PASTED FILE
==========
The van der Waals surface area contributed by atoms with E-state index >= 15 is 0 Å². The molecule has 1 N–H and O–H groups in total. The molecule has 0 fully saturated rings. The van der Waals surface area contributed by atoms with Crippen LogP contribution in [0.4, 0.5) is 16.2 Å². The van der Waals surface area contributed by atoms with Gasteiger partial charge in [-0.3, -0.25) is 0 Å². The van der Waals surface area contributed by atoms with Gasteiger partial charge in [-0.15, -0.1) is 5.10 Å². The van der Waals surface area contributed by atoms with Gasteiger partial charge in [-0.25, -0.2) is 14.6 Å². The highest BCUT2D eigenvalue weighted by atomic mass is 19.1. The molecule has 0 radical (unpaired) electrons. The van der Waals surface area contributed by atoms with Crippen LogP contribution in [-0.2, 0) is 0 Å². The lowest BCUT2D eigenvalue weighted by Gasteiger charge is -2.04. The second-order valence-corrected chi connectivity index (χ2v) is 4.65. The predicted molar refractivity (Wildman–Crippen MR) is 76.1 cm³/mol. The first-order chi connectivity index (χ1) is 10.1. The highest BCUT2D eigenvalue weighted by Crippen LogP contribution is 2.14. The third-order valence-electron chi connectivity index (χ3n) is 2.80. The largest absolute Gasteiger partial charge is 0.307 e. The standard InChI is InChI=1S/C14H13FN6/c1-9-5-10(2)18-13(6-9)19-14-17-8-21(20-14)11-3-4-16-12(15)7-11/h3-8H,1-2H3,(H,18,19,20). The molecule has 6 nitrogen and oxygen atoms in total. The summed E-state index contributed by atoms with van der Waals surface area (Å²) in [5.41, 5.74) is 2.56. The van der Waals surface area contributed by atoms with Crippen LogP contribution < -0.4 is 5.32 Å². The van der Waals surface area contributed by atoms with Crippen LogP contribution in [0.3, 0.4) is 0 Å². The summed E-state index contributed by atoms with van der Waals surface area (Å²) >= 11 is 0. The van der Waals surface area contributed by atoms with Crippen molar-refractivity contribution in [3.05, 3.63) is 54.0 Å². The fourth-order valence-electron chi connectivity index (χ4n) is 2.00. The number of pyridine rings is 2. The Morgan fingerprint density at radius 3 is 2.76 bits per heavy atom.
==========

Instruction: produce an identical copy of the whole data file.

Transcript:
The van der Waals surface area contributed by atoms with E-state index >= 15 is 0 Å². The molecule has 1 N–H and O–H groups in total. The molecule has 0 fully saturated rings. The van der Waals surface area contributed by atoms with Crippen LogP contribution in [0.4, 0.5) is 16.2 Å². The van der Waals surface area contributed by atoms with Gasteiger partial charge in [-0.3, -0.25) is 0 Å². The van der Waals surface area contributed by atoms with Gasteiger partial charge in [-0.15, -0.1) is 5.10 Å². The van der Waals surface area contributed by atoms with Gasteiger partial charge in [-0.25, -0.2) is 14.6 Å². The highest BCUT2D eigenvalue weighted by atomic mass is 19.1. The molecule has 0 radical (unpaired) electrons. The van der Waals surface area contributed by atoms with Crippen LogP contribution in [-0.2, 0) is 0 Å². The lowest BCUT2D eigenvalue weighted by Gasteiger charge is -2.04. The second-order valence-corrected chi connectivity index (χ2v) is 4.65. The predicted molar refractivity (Wildman–Crippen MR) is 76.1 cm³/mol. The first-order chi connectivity index (χ1) is 10.1. The highest BCUT2D eigenvalue weighted by Crippen LogP contribution is 2.14. The third-order valence-electron chi connectivity index (χ3n) is 2.80. The largest absolute Gasteiger partial charge is 0.307 e. The standard InChI is InChI=1S/C14H13FN6/c1-9-5-10(2)18-13(6-9)19-14-17-8-21(20-14)11-3-4-16-12(15)7-11/h3-8H,1-2H3,(H,18,19,20). The molecule has 6 nitrogen and oxygen atoms in total. The summed E-state index contributed by atoms with van der Waals surface area (Å²) in [5.41, 5.74) is 2.56. The van der Waals surface area contributed by atoms with Crippen LogP contribution < -0.4 is 5.32 Å². The van der Waals surface area contributed by atoms with Crippen LogP contribution in [0.3, 0.4) is 0 Å². The summed E-state index contributed by atoms with van der Waals surface area (Å²) >= 11 is 0. The van der Waals surface area contributed by atoms with Crippen molar-refractivity contribution in [3.05, 3.63) is 54.0 Å². The fourth-order valence-electron chi connectivity index (χ4n) is 2.00. The number of pyridine rings is 2. The Morgan fingerprint density at radius 3 is 2.76 bits per heavy atom.